Class Action King Gets Prison For Kickback Scheme
Class Action Lawsuit King Weiss Gets 2.5 Years Prison For Lawsuit Kickback Scheme
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Melvyn I. Weiss, a founding partner of the New York law firm now known as Milberg LLP, was sentenced this morning to 30 months in federal prison after admitting that he and others concealed secret payment arrangements that the firm had with named plaintiffs in class-action lawsuits.
Weiss, 72, who pleaded guilty on April 2 to a federal racketeering conspiracy charge, was sentenced by United States District Judge John F. Walter. In addition to the prison term, Judge Walter ordered Weiss to forfeit $9.75 million in ill-gotten gains derived from the criminal enterprise and to pay a criminal fine of $250,000.
Previously in this case, former Milberg Weiss partners William S. Lerach, David J. Bershad and Steven G. Schulman pleaded guilty, each admitting their role in the scheme that paid millions of dollars in secret kickbacks to several individuals in exchange for them serving as named plaintiffs in more than 225 class-action and shareholder derivative-action lawsuits that were filed across the United States.
Weiss, a co-founder of the law firm commonly called Milberg Weiss, admitted in a plea agreement filed in March that he was part of a criminal enterprise involving senior members of the law firm and a stable of people who served, or caused friends and relatives to serve, as named plaintiffs in lawsuits filed by Milberg Weiss. To conceal the illegal kickback scheme from judges presiding over the lawsuits and other parties involved in the cases, participants in the conspiracy allegedly made false and misleading statements in court documents and in under-oath depositions. The illegal kickbacks were secretly paid by Milberg Weiss to the named plaintiffs in cash or through various intermediary law firms and lawyers selected by the paid plaintiffs.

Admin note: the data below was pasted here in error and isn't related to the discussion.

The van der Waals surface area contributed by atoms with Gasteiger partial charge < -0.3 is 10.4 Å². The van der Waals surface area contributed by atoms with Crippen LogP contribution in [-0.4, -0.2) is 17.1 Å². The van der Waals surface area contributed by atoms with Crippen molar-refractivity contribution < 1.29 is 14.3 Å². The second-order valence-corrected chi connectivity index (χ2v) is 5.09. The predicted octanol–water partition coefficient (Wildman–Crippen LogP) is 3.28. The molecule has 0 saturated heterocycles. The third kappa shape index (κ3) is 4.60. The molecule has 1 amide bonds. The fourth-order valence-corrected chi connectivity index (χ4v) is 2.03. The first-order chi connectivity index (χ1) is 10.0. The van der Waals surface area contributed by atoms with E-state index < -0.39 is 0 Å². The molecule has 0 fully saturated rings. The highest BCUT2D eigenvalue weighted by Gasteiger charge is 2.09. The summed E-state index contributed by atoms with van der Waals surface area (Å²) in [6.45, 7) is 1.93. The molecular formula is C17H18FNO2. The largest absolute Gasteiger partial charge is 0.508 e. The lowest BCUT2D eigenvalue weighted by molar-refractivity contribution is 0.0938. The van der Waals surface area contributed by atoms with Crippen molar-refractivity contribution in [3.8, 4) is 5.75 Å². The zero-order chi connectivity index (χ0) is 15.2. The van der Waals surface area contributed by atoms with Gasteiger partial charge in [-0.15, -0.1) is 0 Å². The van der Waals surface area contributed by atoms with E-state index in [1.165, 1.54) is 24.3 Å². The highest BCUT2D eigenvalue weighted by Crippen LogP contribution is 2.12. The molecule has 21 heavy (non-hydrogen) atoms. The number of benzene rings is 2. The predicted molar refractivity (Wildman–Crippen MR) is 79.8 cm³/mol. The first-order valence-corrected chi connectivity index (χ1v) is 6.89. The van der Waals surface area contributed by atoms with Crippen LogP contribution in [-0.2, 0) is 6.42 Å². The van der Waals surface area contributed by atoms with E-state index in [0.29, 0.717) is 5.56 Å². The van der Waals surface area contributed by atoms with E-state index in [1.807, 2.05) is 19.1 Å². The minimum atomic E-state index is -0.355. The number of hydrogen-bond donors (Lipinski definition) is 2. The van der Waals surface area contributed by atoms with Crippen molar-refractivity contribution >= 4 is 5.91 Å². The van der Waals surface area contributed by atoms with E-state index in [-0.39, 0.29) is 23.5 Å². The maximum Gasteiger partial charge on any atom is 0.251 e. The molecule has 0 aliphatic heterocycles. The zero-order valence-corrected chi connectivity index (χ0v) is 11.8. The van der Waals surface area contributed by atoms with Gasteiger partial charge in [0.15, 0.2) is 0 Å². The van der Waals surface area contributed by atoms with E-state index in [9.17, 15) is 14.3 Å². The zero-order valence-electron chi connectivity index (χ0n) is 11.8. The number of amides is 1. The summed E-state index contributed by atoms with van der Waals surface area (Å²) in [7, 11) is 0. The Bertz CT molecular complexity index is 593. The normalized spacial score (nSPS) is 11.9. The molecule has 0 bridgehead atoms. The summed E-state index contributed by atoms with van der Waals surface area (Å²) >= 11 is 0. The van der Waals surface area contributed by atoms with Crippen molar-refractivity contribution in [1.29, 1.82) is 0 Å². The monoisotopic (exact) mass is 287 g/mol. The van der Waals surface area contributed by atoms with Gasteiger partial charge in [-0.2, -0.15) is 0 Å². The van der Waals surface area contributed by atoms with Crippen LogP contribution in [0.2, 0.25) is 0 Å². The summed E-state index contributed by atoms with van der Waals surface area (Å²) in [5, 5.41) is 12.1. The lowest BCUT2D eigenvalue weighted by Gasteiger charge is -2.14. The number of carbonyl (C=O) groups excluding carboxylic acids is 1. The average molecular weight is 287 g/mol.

“Over the course of 25 years, Melvyn Weiss and his co-conspirators compromised the justice system as they caused associates to lie to judges across the nation,” said United States Attorney Thomas P. O’Brien. “His prison term is warranted by the impact he and others had on the integrity of the courts and the interests of class members supposedly being represented by the law firm.”
With Weiss’ conviction, there are two defendants remaining in the case – the Milberg Weiss firm and attorney Paul T. Selzer – who are scheduled to go on trial in August.
Lerach, who pleaded guilty last year to a conspiracy charge, recently began serving a two-year federal prison sentence.
Schulman and Bershad are scheduled to be sentenced later this year.
The Milberg Weiss investigation was conducted by the United States Postal Inspection Service and IRS-Criminal Investigation.
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